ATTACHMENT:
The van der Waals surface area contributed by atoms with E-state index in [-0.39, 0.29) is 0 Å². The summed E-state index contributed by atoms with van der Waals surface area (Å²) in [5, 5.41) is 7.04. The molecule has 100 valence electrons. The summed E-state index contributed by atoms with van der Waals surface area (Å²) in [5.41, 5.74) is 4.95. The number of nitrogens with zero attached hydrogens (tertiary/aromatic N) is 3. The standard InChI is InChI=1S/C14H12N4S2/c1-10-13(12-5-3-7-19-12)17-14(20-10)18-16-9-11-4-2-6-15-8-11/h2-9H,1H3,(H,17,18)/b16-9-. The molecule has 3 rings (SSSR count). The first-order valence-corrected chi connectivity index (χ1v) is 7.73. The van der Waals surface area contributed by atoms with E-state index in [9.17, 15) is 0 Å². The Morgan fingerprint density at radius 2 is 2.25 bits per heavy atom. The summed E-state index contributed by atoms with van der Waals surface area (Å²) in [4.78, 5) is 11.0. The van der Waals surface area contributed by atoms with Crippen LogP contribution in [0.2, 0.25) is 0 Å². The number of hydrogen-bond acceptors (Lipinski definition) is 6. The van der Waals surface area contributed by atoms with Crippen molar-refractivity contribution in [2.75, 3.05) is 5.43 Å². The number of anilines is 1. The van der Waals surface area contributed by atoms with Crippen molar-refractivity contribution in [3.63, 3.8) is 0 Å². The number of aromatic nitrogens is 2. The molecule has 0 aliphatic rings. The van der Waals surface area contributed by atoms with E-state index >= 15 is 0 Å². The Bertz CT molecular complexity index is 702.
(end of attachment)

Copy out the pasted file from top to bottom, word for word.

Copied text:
The van der Waals surface area contributed by atoms with E-state index in [-0.39, 0.29) is 0 Å². The summed E-state index contributed by atoms with van der Waals surface area (Å²) in [5, 5.41) is 7.04. The molecule has 100 valence electrons. The summed E-state index contributed by atoms with van der Waals surface area (Å²) in [5.41, 5.74) is 4.95. The number of nitrogens with zero attached hydrogens (tertiary/aromatic N) is 3. The standard InChI is InChI=1S/C14H12N4S2/c1-10-13(12-5-3-7-19-12)17-14(20-10)18-16-9-11-4-2-6-15-8-11/h2-9H,1H3,(H,17,18)/b16-9-. The molecule has 3 rings (SSSR count). The first-order valence-corrected chi connectivity index (χ1v) is 7.73. The van der Waals surface area contributed by atoms with E-state index in [9.17, 15) is 0 Å². The Morgan fingerprint density at radius 2 is 2.25 bits per heavy atom. The summed E-state index contributed by atoms with van der Waals surface area (Å²) in [4.78, 5) is 11.0. The van der Waals surface area contributed by atoms with Crippen LogP contribution in [0.2, 0.25) is 0 Å². The number of hydrogen-bond acceptors (Lipinski definition) is 6. The van der Waals surface area contributed by atoms with Crippen molar-refractivity contribution in [2.75, 3.05) is 5.43 Å². The number of anilines is 1. The van der Waals surface area contributed by atoms with Crippen molar-refractivity contribution in [3.63, 3.8) is 0 Å². The number of aromatic nitrogens is 2. The molecule has 0 aliphatic rings. The van der Waals surface area contributed by atoms with E-state index >= 15 is 0 Å². The Bertz CT molecular complexity index is 702.